#71: Alex Hutchinson — Author of "Endure: Mind, Body, and the Curiously Elastic Limits of Human Performance," 2X Canadian Olympic Runner, Cambridge Ph.D.
Bring It In | The Future of Work, Jobs, and Education
What do we mean when we say “hitting our limit?” Especially in a time when reports of burnout are hitting record high for workers across the globe, it’s never been more important for employees and employers to understand how to effectively and safely push themselves. Today’s guest, Alex Hutchinson, has a bold idea. In his book “Endure” Alex claims that hitting your limit and giving up is always a mental decision. As a lifelong runner, 2X Canadian Olympic team member, repetitive ultra marathon runner, a prolific award winning journalist, and even a quantum computer researcher, Alex is no stranger to pushing, and exceeding, one's own limitations. In a time when companies are often having to get more done with less workers, and workers everywhere are feeling more pressure than ever, being able to safely, and effectively push yourself to your limits is an essential skill, so with that it’s time to kick off Season 3 of the pod. Let’s bring it in!
On this episode of the podcast, Matt speaks with sports-science journalist and New York Times Bestselling Author Alex Hutchinson (P.h.D). Alex shares his experience running at the elite level, managing a knee injury, and the importance of maintaining a healthy relationship with running as a sport or hobby. Alex also speaks about whether humans have reached the physiological limit of performance and where the next big breakthrough is likely to come from.
Exploring the Limits of Human Performance with Alex Hutchinson
This week on The MiFit Podcast i’m accompanied by Alex Hutchinson. Alex is a sports science journalist, author of the book Endure- which explores the science of endurance and the real limits of human performance, and former competitive runner for the Canadian national team. Alex has devoted his professional life to researching and finding out why some athletes quit while others can continue as well as decipher how much of human performance is dictated by the mind vs. the body. Alex’s elite level background as well as his experiences along side some of the best runners in the world have given him tremendous insight and knowledge in this area and I am so excited to share it with you all. Topics-Falling in love with endurance training-Stumbling upon a PR that catapulted a new career-Reflecting upon the Breaking2 marathon record-Understanding the Central Governor -Using RPE to overcome mental barriers-The relationship we have with pain and how it differs from person to person-The importance of your inner voice-Seeing that thirst is often times a perceived limitShow References:Alex on Twitter: https://twitter.com/sweatscience?lang=enAlex’s blog: https://alexhutchinson.netAlex’s best selling book ENDURE: https://www.barnesandnoble.com/w/endure-alex-hutchinson/1126647022Breaking2 Documentary: https://www.youtube.com/watch?v=26VhcxatsmsIf you enjoyed this show be sure to leave a rating and review as that helps this show grow tremendously. Thank you all for the continued support - Enjoy the show!
Why are people who are physically active better at regulating their appetite?And are fats or carbs a better fuel source when you’re exercising? Science journalist and former elite distance runner Alex Hutchinson joins Dr Giles Yeo to explore whether it’s possible to build muscle on a plant-based diet, and why it’s so much easier to consume calories than burn them. Giles also takes the opportunity to ask Alex why he ‘hit the wall’ during a cycling endurance race despite carb-loading the night before.Why Calories Don’t Count: http://hyperurl.co/CaloriesDontCount Dr Giles Yeo Chews The Fat is produced by Anouszka Tate for Orion Publishing Ltd. See acast.com/privacy for privacy and opt-out information.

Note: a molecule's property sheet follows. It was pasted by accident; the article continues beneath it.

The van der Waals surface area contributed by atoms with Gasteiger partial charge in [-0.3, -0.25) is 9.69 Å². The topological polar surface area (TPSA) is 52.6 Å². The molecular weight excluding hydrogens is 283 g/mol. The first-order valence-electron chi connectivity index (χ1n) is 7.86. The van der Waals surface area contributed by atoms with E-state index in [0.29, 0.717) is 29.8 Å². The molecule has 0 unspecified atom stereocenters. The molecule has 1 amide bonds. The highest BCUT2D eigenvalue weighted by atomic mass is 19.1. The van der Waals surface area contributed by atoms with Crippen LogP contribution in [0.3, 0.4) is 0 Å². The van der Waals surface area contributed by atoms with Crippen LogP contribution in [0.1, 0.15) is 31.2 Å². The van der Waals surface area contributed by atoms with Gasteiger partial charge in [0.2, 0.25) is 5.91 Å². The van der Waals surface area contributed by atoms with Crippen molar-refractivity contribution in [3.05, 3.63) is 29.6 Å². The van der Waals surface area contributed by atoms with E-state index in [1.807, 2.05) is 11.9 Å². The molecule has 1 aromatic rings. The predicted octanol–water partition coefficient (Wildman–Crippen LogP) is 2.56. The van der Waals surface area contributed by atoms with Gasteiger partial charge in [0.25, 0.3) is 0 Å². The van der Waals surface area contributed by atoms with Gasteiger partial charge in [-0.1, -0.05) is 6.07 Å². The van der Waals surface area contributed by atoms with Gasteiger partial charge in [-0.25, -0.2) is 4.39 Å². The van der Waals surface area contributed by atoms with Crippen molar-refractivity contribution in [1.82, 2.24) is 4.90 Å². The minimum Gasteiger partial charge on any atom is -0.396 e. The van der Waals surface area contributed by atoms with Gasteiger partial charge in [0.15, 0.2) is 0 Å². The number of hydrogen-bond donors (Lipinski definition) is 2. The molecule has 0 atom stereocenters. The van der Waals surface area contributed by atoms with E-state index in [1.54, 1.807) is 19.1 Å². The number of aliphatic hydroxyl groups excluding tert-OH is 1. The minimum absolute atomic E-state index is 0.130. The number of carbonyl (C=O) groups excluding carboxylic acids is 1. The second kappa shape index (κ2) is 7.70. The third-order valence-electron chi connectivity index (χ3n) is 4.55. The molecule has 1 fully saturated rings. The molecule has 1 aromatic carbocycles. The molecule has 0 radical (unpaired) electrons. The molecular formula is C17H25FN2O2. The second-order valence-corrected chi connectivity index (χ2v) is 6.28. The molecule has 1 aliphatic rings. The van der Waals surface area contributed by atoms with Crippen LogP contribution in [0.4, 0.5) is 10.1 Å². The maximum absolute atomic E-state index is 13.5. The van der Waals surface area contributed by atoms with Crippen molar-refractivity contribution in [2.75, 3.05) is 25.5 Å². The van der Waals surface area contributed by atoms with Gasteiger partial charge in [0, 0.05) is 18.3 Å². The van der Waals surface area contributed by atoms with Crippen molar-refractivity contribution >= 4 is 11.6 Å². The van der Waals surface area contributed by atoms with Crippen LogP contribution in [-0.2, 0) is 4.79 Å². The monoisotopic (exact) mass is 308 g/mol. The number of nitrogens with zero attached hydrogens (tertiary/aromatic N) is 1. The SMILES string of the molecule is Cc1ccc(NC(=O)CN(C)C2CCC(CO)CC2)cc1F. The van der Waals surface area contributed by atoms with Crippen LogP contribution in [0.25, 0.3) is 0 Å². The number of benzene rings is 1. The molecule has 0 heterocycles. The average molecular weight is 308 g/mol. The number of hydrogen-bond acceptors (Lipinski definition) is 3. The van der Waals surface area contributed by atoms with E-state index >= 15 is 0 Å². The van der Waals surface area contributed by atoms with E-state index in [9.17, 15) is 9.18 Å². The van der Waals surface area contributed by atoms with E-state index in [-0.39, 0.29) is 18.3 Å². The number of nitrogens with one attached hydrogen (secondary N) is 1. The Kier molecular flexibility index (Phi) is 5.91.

#133. Alex Hutchinson on The Latest in Sweat Science
The Dr. Greg Wells Podcast
Welcome back! In the first episode of Season 5, I’m super excited to share my conversation with world class sports science journalist Alex Hutchinson. He’s one of the best sports science journalists out there and he focuses a lot on endurance training and what we can do as endurance athletes to be better. He has a great blog called Sweat Science which you can check out at Outside magazine. You can also follow him on twitter @sweatscience. We have a great chat all about pushing the limits, heat, the latest research on how the brain copes with suffering and pain, recovery from injury, and how to exercise at an even higher level. Enjoy the conversation!--- Support this podcast: https://anchor.fm/dr-greg-wells/support
The Mr. Bill Podcast - Episode 82 - Alex Hutchinson
The Mr. Bill Podcast
Alex Hutchinson graduated from the University of Montana in the Spring of 2012 with a BA in Philosophy and a certificate in Entertainment Management. While attending the University, Mr. Hutchinson served as Concert Coordinator for UM Productions, that oversaw the logistics for all of the concerts at the Adams Center Arena, as well as a multitude of freelance stage management and event production gigs across the Northwest for Live Nation and Knitting Factory Presents. In 2013, he was hired by the boutique booking agency Hello Booking based in Minneapolis, MN to start their first ever electronic music roster. A few years later he was offered a position at Am Only/ Paradigm as an agent and relocated to Brooklyn, NY. While working at the larger agency he decided he didn't like the corporate environment of the music industry and made a decision to transition to a smaller firm. He took on a role at Surefire Agency based in San Francisco, CA as the head of their NY office in addition to booking shows at Knitting Factory Brooklyn. Alex Hutchinson has relocated north of New York City to Vermont to take on a role as Event Manager for Mount Snow Resort and a touring audio engineer for multiple bands and sound companies. Most notably he works as the Tour Manager and FOH engineer for Beats Antique.